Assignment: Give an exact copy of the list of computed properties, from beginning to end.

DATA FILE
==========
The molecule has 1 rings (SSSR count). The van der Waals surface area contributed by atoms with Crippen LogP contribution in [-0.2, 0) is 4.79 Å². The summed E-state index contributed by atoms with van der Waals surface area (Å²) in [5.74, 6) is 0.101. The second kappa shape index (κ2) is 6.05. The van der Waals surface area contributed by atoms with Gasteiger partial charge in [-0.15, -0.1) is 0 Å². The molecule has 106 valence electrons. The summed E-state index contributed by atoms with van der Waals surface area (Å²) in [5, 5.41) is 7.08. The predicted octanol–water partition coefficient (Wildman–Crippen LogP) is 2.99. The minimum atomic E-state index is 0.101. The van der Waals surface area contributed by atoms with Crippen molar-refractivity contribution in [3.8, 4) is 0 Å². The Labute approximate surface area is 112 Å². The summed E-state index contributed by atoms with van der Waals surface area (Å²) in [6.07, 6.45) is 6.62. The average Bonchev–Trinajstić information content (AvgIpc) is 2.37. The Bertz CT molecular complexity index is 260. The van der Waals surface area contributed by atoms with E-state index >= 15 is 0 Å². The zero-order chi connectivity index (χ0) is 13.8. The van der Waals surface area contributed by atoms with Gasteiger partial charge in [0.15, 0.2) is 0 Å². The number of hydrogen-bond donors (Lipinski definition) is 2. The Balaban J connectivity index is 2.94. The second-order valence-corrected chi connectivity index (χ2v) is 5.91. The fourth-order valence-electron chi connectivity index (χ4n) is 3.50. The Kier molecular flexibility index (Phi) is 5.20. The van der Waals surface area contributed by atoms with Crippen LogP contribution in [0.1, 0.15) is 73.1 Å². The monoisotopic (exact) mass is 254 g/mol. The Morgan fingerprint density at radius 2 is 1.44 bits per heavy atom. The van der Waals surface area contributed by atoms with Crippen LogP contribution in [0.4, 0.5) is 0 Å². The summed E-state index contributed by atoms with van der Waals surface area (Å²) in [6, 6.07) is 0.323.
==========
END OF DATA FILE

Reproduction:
The molecule has 1 rings (SSSR count). The van der Waals surface area contributed by atoms with Crippen LogP contribution in [-0.2, 0) is 4.79 Å². The summed E-state index contributed by atoms with van der Waals surface area (Å²) in [5.74, 6) is 0.101. The second kappa shape index (κ2) is 6.05. The van der Waals surface area contributed by atoms with Gasteiger partial charge in [-0.15, -0.1) is 0 Å². The molecule has 106 valence electrons. The summed E-state index contributed by atoms with van der Waals surface area (Å²) in [5, 5.41) is 7.08. The predicted octanol–water partition coefficient (Wildman–Crippen LogP) is 2.99. The minimum atomic E-state index is 0.101. The van der Waals surface area contributed by atoms with Crippen molar-refractivity contribution in [3.8, 4) is 0 Å². The Labute approximate surface area is 112 Å². The summed E-state index contributed by atoms with van der Waals surface area (Å²) in [6.07, 6.45) is 6.62. The average Bonchev–Trinajstić information content (AvgIpc) is 2.37. The Bertz CT molecular complexity index is 260. The van der Waals surface area contributed by atoms with E-state index >= 15 is 0 Å². The zero-order chi connectivity index (χ0) is 13.8. The van der Waals surface area contributed by atoms with Gasteiger partial charge in [0.15, 0.2) is 0 Å². The number of hydrogen-bond donors (Lipinski definition) is 2. The Balaban J connectivity index is 2.94. The second-order valence-corrected chi connectivity index (χ2v) is 5.91. The fourth-order valence-electron chi connectivity index (χ4n) is 3.50. The Kier molecular flexibility index (Phi) is 5.20. The van der Waals surface area contributed by atoms with Crippen LogP contribution in [0.1, 0.15) is 73.1 Å². The monoisotopic (exact) mass is 254 g/mol. The Morgan fingerprint density at radius 2 is 1.44 bits per heavy atom. The van der Waals surface area contributed by atoms with Crippen LogP contribution in [0.4, 0.5) is 0 Å². The summed E-state index contributed by atoms with van der Waals surface area (Å²) in [6, 6.07) is 0.323.